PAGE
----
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JaneFairfax 
Posted: 19:19 Thursday 06 May 2010

The Enlightenment Group: Moderators Posts: 670 Member No.: 20 Joined: 03 Mar 2007 
Did you know? The topological product of an arbitrary collection of compact topological spaces is compact. This is known as Tychonoff’s theorem. Tychonoff’s theorem has applications in modern analysis. It is also used to prove the Heine–Borel theorem, namely that all closed and bounded subspaces of are compact. 
algebraic topology 
Posted: 06:13 Friday 07 May 2010

Renaissance Group: Friends Posts: 143 Member No.: 14 Joined: 20 Feb 2007 
Did you know? Tychonoff’s theorem in the infinite case is equivalent to the axiom of choice. For the finite case, however, the theorem can be proved without the axiom of choice – and that is all that is needed for the proof of the Heine–Borel theorem.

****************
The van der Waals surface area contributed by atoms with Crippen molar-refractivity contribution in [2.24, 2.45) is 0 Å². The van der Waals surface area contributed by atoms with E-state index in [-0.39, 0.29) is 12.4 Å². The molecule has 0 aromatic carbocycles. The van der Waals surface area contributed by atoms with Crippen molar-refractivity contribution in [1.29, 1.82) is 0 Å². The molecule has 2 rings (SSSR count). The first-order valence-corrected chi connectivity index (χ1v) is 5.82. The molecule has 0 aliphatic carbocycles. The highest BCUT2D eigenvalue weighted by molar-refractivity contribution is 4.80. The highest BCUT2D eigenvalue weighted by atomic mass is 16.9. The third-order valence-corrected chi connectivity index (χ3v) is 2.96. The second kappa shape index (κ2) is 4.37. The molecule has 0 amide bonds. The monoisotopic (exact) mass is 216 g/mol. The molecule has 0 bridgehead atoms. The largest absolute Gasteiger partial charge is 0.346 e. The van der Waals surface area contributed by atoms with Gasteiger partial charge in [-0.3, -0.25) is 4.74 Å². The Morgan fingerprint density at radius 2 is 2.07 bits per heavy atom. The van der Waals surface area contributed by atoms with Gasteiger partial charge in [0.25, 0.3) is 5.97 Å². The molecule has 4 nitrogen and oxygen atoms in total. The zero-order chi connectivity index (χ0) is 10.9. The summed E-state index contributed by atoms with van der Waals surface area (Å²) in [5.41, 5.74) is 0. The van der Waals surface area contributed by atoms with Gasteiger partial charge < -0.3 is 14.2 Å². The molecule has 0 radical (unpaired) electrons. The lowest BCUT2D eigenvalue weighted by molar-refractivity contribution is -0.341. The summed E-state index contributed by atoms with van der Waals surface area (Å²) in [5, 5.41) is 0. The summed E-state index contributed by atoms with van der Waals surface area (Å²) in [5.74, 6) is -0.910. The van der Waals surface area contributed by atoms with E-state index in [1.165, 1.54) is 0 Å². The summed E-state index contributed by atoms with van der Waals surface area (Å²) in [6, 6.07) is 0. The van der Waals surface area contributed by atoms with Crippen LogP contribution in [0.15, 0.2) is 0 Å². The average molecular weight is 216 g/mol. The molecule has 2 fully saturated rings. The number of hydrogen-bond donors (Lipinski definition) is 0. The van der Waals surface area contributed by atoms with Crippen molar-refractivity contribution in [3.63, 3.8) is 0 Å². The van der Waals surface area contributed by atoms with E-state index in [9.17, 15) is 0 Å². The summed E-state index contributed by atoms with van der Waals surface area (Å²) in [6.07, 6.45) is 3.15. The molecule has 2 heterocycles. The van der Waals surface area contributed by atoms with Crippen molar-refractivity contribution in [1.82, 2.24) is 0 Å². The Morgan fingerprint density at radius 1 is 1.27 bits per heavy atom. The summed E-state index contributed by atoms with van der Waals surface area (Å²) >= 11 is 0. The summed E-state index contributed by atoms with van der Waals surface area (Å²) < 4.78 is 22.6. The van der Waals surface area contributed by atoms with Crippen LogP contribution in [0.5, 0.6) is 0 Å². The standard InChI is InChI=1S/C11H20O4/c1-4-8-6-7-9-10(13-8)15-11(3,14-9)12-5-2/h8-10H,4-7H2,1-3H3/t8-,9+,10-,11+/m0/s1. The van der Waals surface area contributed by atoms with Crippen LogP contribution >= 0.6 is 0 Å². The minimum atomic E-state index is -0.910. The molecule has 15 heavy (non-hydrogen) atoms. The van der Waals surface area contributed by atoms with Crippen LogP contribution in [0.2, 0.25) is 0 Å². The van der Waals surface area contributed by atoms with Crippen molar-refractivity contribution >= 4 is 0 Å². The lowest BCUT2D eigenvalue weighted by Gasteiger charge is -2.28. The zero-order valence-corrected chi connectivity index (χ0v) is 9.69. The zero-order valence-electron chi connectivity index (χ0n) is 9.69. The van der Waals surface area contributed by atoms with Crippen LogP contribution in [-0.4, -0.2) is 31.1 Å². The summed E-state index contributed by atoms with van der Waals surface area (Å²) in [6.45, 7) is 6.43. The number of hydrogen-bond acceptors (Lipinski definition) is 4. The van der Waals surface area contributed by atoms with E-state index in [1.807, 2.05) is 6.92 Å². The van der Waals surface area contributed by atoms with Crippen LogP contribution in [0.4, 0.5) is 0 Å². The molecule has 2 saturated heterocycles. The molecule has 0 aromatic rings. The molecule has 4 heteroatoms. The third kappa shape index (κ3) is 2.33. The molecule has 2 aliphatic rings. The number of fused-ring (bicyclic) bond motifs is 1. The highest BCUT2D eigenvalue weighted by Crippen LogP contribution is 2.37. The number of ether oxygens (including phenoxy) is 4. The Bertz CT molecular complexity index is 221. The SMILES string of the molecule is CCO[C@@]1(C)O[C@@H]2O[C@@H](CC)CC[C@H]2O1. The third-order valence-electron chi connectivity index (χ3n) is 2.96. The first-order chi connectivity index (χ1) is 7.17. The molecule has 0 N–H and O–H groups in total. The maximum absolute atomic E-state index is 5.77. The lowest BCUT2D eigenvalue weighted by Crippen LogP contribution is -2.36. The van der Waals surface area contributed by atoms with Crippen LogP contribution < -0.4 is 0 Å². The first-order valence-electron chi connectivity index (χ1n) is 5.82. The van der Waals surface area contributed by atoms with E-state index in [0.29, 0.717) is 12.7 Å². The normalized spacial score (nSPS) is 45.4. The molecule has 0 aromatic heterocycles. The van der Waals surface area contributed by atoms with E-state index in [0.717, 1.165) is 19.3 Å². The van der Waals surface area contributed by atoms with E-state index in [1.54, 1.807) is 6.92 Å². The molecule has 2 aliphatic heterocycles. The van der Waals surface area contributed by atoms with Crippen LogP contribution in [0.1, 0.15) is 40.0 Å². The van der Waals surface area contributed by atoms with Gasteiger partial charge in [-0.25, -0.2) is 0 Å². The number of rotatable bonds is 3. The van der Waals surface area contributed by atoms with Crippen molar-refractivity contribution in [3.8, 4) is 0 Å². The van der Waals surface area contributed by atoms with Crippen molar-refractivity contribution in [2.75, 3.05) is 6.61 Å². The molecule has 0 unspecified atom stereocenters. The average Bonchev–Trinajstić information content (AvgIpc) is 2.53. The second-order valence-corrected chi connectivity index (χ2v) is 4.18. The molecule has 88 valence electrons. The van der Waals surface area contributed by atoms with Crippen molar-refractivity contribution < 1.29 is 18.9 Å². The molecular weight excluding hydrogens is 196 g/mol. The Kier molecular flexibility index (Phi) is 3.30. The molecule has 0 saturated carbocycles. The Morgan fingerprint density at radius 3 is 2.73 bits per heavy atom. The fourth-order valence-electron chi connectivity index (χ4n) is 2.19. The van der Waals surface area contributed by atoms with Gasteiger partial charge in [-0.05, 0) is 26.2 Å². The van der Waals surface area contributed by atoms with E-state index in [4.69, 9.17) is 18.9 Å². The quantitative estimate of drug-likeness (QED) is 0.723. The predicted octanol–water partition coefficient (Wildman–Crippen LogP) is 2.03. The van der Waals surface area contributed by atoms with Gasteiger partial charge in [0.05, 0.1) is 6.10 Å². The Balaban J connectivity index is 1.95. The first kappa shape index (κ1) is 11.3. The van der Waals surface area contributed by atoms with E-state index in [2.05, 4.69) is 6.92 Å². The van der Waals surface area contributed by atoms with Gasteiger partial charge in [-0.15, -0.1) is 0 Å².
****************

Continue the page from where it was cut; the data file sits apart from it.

JaneFairfax 
Posted: 17:21 Tuesday 11 May 2010

The Enlightenment Group: Moderators Posts: 670 Member No.: 20 Joined: 03 Mar 2007 
Did you know? The converse to Tychonoff’s theorem also holds – because if is compact, then each 
algebraic topology 
Posted: 18:22 Tuesday 11 May 2010

Renaissance Group: Friends Posts: 143 Member No.: 14 Joined: 20 Feb 2007 
Did you know? More generally, all compact subspaces of a metric space are bounded, and all compact subspaces of a Hausdorff space are closed. 
shyvera 
Posted: 20:53 Tuesday 11 May 2010

The Enlightenment Group: Moderators Posts: 514 Member No.: 150 Joined: 29 Mar 2009 
Did you know? Andrey Nikolayevich Tychonoff (1906–93) was a Russian mathematician.

shygeorge 
Posted: 22:44 Tuesday 11 May 2010

The Enlightenment Group: Moderators Posts: 532 Member No.: 161 Joined: 11 Dec 2009 
Did you know? Eduard Heine (1821–81) was a German mathematician and Émile Borel (1871–1956) was a French mathematician.